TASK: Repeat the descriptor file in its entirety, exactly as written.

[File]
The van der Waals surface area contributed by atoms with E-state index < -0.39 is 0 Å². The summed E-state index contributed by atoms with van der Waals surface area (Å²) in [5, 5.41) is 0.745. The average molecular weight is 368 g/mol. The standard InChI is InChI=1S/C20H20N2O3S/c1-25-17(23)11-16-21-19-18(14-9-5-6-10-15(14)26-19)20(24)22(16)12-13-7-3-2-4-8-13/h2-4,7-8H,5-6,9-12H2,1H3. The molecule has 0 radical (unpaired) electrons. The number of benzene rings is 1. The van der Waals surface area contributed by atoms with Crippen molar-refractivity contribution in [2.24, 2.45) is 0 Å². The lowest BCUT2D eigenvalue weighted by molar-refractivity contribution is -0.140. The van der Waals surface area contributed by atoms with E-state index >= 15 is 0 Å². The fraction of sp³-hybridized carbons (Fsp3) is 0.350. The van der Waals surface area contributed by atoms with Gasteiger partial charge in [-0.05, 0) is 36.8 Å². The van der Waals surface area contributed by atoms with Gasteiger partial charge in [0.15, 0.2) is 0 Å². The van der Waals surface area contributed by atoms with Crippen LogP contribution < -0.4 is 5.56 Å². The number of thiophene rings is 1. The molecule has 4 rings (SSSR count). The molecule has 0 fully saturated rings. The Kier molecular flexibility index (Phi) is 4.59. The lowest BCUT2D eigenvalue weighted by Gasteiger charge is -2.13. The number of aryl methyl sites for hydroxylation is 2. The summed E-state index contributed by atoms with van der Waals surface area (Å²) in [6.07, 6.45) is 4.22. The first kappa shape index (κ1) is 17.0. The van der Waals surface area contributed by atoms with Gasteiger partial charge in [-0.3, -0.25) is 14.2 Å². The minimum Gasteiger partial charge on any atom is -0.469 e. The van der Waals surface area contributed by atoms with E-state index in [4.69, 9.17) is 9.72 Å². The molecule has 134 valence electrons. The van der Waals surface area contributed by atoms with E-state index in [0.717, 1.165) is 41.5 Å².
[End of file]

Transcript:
The van der Waals surface area contributed by atoms with E-state index < -0.39 is 0 Å². The summed E-state index contributed by atoms with van der Waals surface area (Å²) in [5, 5.41) is 0.745. The average molecular weight is 368 g/mol. The standard InChI is InChI=1S/C20H20N2O3S/c1-25-17(23)11-16-21-19-18(14-9-5-6-10-15(14)26-19)20(24)22(16)12-13-7-3-2-4-8-13/h2-4,7-8H,5-6,9-12H2,1H3. The molecule has 0 radical (unpaired) electrons. The number of benzene rings is 1. The van der Waals surface area contributed by atoms with Crippen molar-refractivity contribution in [2.24, 2.45) is 0 Å². The lowest BCUT2D eigenvalue weighted by molar-refractivity contribution is -0.140. The van der Waals surface area contributed by atoms with E-state index >= 15 is 0 Å². The fraction of sp³-hybridized carbons (Fsp3) is 0.350. The van der Waals surface area contributed by atoms with Gasteiger partial charge in [-0.05, 0) is 36.8 Å². The van der Waals surface area contributed by atoms with Gasteiger partial charge in [0.15, 0.2) is 0 Å². The van der Waals surface area contributed by atoms with Crippen LogP contribution < -0.4 is 5.56 Å². The number of thiophene rings is 1. The molecule has 4 rings (SSSR count). The molecule has 0 fully saturated rings. The Kier molecular flexibility index (Phi) is 4.59. The lowest BCUT2D eigenvalue weighted by Gasteiger charge is -2.13. The number of aryl methyl sites for hydroxylation is 2. The summed E-state index contributed by atoms with van der Waals surface area (Å²) in [6.07, 6.45) is 4.22. The first kappa shape index (κ1) is 17.0. The van der Waals surface area contributed by atoms with Gasteiger partial charge in [-0.3, -0.25) is 14.2 Å². The minimum Gasteiger partial charge on any atom is -0.469 e. The van der Waals surface area contributed by atoms with E-state index in [4.69, 9.17) is 9.72 Å². The molecule has 134 valence electrons. The van der Waals surface area contributed by atoms with E-state index in [0.717, 1.165) is 41.5 Å².